Delegation is a very effective means of time management.
Unfortunately, many of us don’t do it enough. There are compelling benefits when you successfully delegate. The benefits of delegation include:
- It will save you an amazing amount of time.
- It is one of the highest forms of motivation known because it encourages participation.
- It develops your staff into a more productive group.
- It encourages trust and cooperation on your team.
- It increases the level of teamwork for your direct reports.
- It improves your skills (at training, coaching, and mentoring).
Before you begin, make a list of all the tasks for which you’re currently responsible. Then decide which tasks or projects will benefit the company or division (tasks that mean something), will improve your abilities or performance, or will benefit a subordinate’s knowledge and confidence. Now select one.
Choose the right person for the job: Make sure that the person you select has the proper training, experience, and/or knowledge for the job. Tell why you’ve chosen him or her and why you’ve assigned this particular task.
Define the task, your desired results, and your expectations: Provide guidelines and examples of what’s expected, as appropriate. Be sure the designee understands your desired outcome before beginning. There are no silly questions at the beginning.
Set a start time and a deadline: Allow sufficient time for him or her to complete the task or project. Schedule a meeting midway between the start and end time to discuss progress or other issues, but don’t hover or keep checking with the person every five minutes. Give him or her some room to learn.
Make sure the designee has the proper training: The number one reason why delegation often fails is that the person delegating does not have time to train the designee. Make the time to train! If you take the time, you’ll only have to train once and the task will be done right the first time.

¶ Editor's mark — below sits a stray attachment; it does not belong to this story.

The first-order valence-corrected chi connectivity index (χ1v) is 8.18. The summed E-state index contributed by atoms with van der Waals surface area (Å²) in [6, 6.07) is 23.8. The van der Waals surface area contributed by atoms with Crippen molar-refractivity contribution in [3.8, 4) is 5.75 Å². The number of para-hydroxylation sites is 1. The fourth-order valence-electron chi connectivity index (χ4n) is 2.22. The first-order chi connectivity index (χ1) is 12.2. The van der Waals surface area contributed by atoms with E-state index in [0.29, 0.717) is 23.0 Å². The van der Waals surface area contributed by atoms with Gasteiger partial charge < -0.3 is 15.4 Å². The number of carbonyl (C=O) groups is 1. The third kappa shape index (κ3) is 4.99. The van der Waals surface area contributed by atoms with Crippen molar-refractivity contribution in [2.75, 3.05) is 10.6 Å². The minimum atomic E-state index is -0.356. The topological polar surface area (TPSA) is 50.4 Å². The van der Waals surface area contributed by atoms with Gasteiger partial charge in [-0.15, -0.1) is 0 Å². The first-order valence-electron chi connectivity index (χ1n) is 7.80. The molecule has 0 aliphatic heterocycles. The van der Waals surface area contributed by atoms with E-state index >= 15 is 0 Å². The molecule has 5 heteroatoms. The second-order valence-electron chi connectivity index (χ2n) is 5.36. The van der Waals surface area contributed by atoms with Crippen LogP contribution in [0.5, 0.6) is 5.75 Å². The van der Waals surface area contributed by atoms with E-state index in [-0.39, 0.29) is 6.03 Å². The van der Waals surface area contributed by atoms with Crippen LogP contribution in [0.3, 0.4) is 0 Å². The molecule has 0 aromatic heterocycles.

I typically like to pick the afternoon to train because it’s less hectic, I’ve finished what I wanted to that day, and it’s easier to avoid interruptions.
TIP: If it’s a report, explain how it should be done (even if you could have done it in the same amount of time yourself), and let the person keep a copy of it.
Give them the necessary authority: Make sure your designee has the necessary authority to gain access to certain files or to get cooperation from others. Send an e-mail message in advance on behalf of your designee to those whose cooperation will be needed so things will run more smoothly.
Give praise or feedback at the end: At the conclusion of the job, discuss the results with the person. Praise him or her for the results, discuss any issues, and offer constructive feedback.
Track the tasks: Use your calendar or your Master List to keep track of the tasks you’re delegating. Remember, you are the one ultimately responsible for the success or failure of the task or project.
“There is a great man who makes every man feel small. But the really great man makes every man feel great.”